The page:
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Phylum Arthropoda

            There are five main groups of Arthropods: horseshoe crabs, arachnids, crustaceans, centipedes and millipedes,.
             and insects. Arachnids consists of scorpions, spiders, and mites. Crustaceans are nearly all aquatic and consist.
             of lobsters, crabs, shrimps, barnacles, etc. Phylum Arthropoda make up about two-thirds of the earth's.
             organisms, and includes 1 million named species (estimated total species number rising to 30.
             million).Arthropods are currently thought to have evolved from Annelids.
             All Arthropods are bilaterally symmetrical, and their bodies are covered with a tough exoskeleton. The.
             exoskeleton consists of layers of chitin (type of polysaccharide) and proteins. This hard covering protects the.
             animal, and provides points of attachment for muscle cells; but also presents it with a unique problem during.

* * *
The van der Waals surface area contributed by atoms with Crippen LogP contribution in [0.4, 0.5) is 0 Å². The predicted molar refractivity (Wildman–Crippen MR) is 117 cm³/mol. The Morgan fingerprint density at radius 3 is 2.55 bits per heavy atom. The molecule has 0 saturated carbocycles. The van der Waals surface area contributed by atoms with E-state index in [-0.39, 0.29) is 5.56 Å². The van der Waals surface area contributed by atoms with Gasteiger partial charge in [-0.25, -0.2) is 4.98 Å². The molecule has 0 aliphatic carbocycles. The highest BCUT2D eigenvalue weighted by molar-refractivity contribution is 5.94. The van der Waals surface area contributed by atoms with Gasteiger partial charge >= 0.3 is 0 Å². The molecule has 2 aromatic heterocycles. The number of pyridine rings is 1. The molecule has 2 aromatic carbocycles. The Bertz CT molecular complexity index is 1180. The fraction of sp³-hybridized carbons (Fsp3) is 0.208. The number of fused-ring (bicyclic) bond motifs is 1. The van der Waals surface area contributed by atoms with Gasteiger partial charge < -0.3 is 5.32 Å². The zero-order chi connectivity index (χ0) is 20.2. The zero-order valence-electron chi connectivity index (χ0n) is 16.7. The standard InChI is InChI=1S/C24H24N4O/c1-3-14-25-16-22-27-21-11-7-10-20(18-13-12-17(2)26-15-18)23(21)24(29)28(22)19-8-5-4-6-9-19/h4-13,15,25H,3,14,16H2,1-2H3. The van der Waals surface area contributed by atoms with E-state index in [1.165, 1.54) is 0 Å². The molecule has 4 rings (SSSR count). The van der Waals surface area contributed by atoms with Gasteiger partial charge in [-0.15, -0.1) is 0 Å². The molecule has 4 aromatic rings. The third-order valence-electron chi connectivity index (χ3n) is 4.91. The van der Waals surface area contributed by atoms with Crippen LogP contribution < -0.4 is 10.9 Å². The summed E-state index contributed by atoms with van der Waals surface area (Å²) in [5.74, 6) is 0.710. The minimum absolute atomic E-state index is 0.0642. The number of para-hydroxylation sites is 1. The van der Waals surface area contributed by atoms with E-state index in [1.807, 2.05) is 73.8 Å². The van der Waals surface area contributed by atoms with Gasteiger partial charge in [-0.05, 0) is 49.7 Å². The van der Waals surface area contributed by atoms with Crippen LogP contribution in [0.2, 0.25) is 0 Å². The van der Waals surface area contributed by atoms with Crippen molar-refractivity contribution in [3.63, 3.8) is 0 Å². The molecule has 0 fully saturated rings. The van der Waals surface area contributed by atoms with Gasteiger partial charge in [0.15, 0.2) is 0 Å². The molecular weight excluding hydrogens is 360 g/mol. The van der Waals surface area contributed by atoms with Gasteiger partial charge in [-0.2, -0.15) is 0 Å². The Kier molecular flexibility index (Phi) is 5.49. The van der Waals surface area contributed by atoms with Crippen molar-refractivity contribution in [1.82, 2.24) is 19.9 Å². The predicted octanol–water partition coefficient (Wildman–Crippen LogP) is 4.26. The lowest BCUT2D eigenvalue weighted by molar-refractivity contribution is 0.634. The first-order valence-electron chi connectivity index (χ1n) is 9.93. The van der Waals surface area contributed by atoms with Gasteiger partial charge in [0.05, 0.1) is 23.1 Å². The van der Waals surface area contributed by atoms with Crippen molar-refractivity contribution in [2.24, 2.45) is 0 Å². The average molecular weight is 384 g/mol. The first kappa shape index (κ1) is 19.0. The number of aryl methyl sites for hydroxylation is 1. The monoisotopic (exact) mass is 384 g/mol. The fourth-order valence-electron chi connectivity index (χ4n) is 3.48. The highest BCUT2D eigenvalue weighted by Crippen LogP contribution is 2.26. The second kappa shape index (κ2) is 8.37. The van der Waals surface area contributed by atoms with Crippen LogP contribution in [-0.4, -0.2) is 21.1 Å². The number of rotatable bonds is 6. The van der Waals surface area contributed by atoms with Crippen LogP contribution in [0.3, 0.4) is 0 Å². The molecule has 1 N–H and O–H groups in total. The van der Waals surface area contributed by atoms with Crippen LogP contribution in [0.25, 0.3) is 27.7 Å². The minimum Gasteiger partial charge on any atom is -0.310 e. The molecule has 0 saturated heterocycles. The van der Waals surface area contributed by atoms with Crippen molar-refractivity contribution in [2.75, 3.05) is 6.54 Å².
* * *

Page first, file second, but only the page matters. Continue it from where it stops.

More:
growth: because, unlike human epidermis, it is not living, and cannot grow with the organism. Once the.
             Arthropod has grown to large, it sheds the exoskeleton, and a new one is grown. This process is called.
             molting. Arthropods bodies are also segmented, and divided into distinct sections (usually the head, thorax,.
             and abdomen; although the head and thorax can be joined by a cephalothorax).
             Arthropods live in every possible environments: fresh water, salt water, soil, and even in the most.
             forbidding regions of Antarctica and high mountains. They also live in the tropics, the poles, bottom on the.
             oceans, and both underground and inside other animals and plants.
             The Arthropod coelom is reduced and in many adult Arthropods is absent altogether. The Arthropod.
             body cavity is a hemocoel. The coelom is much reduced and usually restricted to portions of the reproductive.
             and excretory, and is filled loosely with tissue, sinuses, and blood. Although developing Arthropod embryos.
             show signs of a true coelom, it is lost during the course of later development. The loss of the coelom is.
             probably related to its important role as a hydrostatic skeleton in other forms.

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